High Level Ranters 
Web pages - Personnel


The 'original' High Level Ranters - the one featured on most of the early LP's - is:

Alistair Anderson, Tommy Gilfellon, Johnny Handle, and Colin Ross

That was from 1969 to 1979

The current line up is:

Jim Hall, Johnny Handle and Colin Ross.

1980 - 2004 (at least)

At various times and for various recordings , the following have also been 'Ranters'

Forster Charlton, John Doonan, Pete Wood, and Louis Killen.

OAlistair Anderson

Alistair was introduced to traditional music by one of his teachers, and came to the Folksong and Ballad Club at the Bridge Hotel in the 1960's. He took up the English concertina, and very quickly became proficient, appearing on all the High Level Ranters recordings from 'Northumberland for Ever' in 1968 to 'Four in a Bar' in 1979. He went with others to musical sessions in Northumberland, and says he was also influenced by Billy Pigg and his music. He took up the Northumbrian smallpipes soon after joining the Ranters, and has greatly contributed to their popularisation, through his recordings and his later work.
In the late 70's he started to work solo, and with other musicians, and later parted with the Ranters to concentrate on his solo career. In 1988, he co-founded Folkworks, a Folk Music development agency, which initially concentrated on promoting the musics of the North-East region, but has since expanded its remit to include many traditions, and now organises national tours as well as running the teaching workshops for which it first became noted.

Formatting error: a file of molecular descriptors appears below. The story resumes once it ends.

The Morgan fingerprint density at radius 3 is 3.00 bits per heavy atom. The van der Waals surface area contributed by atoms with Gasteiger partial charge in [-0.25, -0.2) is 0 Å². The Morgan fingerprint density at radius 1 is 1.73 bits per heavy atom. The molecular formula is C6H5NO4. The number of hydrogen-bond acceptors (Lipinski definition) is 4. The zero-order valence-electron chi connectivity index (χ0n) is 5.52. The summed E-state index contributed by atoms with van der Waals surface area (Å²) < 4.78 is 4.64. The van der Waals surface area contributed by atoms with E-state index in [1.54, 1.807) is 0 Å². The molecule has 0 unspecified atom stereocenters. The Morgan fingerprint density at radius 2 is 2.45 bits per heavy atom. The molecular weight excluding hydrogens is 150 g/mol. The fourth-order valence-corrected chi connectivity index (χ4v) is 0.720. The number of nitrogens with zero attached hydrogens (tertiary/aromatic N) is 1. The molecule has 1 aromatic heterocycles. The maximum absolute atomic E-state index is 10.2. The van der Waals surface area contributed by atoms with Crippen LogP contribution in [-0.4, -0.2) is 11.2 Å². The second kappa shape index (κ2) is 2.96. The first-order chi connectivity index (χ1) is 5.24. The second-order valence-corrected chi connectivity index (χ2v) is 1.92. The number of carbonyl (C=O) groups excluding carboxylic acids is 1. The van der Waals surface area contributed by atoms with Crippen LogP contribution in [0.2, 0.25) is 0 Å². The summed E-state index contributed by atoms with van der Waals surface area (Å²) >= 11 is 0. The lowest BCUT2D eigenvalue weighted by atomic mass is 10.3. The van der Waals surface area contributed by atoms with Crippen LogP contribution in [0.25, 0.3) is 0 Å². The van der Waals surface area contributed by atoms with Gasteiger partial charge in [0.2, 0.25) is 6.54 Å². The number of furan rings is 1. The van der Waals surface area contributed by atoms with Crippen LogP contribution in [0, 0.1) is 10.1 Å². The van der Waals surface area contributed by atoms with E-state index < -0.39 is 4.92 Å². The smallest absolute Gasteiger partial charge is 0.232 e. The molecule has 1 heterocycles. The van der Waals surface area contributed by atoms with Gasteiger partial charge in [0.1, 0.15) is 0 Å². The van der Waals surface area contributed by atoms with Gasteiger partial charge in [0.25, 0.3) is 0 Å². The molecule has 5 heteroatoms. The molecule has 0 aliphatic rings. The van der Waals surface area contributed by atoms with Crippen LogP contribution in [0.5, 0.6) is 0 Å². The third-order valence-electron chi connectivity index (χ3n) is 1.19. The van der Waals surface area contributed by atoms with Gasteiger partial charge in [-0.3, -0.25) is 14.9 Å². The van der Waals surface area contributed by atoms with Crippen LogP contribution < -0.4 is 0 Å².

Since he moved his base to North Northumberland, he has promoted many traditional musicians of the Coquet valley and northwards, becoming particularly associated with 'The Shepherds' (Joe Hutton, Will Taylor, and Willy Atkinson), who played at many national events in the 1980's and early 90's before Joe's untimely death in 1995. He also established the Rothbury Traditional Music Festival, which has become one of the highlights of the musical calendar of the area.

OForster Charlton

Forster was a traditional fiddler from the Alnwick area, who later took up the Northumbrian smallpipes as a result of his brother's acquaintance with Billy Pigg. He was involved in the folk music of Newcastle upon Tyne in the 1950's, and introduced Colin Ross to both the smallpipes and Billy Pigg. In the 1960's he was secretary of the Pipers Society for several years, and was very keen to record many of the traditional musicians of the area. He played with the Ranters when they first took the name and started touring, and appears on the 'Northumberland for Ever' recording, playing both fiddle and smallpipes. Subsequently he left the group.
Throughout the 1970's he remained an influence on the world of the Northumbrian pipes, and helped many of the present generation of pipers with both their playing and the manufacture of pipes. He died in 1989.

OTommy Gilfellon

(Information to follow)

OJim Hall